Prelude in D Flat - The Raindrop Prelude (Frederic Chopin) on Roland on September 15, 2012.mp3


Forget that anyone is listening to you and listen to yourself -- Chopin. 

As students prepare for upcoming recitals and examinations, I am often reminded of both the excitement and trepidation I often felt when preparing for my own recitals. It is this trepidation I will discuss now. No one ever addressed this with me while I was a piano student and I think it is quite important to do so. For most of us, it takes courage to get up and perform in front of others. Every student is to be commended for having this courage. Unfortunately, courage doesn't mean that there will be no nervousness or butterflies. What can be done about those butterflies?


The first thing that can be done is to remember that the audience wants the performer to succeed. Every person in the audience will be rooting for the performer if they are not already lost in the music that is being played. It is also worthwhile for the performer to remember why we are all at the recital in the first place. Everyone is in attendance or performing to have FUN! I cannot emphasize that enough. Music is meant to be shared and it brings joy and satisfaction to both listeners and performers. Performers should also remember that their music is a gift to the audience. Much learning, preparation, and introspection, goes into each musical performance and so, a performance is the very best kind of gift too as it a gift of you.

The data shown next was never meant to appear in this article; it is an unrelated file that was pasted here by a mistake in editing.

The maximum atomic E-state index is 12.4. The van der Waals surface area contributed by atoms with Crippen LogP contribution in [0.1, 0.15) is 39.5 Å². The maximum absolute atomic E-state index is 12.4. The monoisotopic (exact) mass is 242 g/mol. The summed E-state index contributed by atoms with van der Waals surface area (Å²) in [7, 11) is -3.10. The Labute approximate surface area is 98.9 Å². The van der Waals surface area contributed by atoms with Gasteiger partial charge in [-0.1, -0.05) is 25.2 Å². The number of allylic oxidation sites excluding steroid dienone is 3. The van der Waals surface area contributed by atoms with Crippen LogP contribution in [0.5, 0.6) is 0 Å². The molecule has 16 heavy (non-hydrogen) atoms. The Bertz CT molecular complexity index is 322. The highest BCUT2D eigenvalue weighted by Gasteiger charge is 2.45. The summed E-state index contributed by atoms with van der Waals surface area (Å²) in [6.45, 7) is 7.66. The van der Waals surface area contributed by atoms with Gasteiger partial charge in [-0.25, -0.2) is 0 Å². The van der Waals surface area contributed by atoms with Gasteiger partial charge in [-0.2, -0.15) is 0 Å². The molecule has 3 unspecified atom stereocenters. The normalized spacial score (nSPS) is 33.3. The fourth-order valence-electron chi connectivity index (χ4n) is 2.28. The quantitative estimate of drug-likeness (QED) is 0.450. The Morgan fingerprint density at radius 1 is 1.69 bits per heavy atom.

I am often asked "What happens if I make a mistake?” The best answer that I have is that "You keep going. Improvise. Jump to a portion of the music that you know well. Jump to the ending. Trust your fingers." People will still enjoy the performance and marvel at the fact that you are doing something that they often cannot do. Making mistakes is not earth-shattering. A performer needs to remember this. It is also worth noting that mistakes are inevitable. Did you know that even concert pianists make mistakes? The audience rarely realizes this though. I have heard about a gold medal winner in a very prestigious competition having a memory lapse during a major portion of the work she was playing during that GALA recital that was held at the end of the competition. What did she do? She jumped to the end. The only people in the audience who were aware of this were those select few who knew the music well. Sometimes it doesn't happen as seamlessly as this. Sometimes you really will have a poor performance. Did you know that every concert pianist has had a least one poor performance in their history? At times like that, it is best for the performer to remember previous successes and put aside the poor performance. 

My recitals are not about who is best. There are many competitions to satisfy the need to determine who is best.  We all have unique musical gifts to share. I am proud of every student I have just for having the courage to get up, perform, and share their musical gifts. I always enjoy every performance. Developing the courage to perform will benefit my students for the rest of their lives because it is an activity which encourages them to get up in public.  For many of us, getting up in public is a big part of our lives whether we are prepared for it or not.

Please enjoy the student performances below.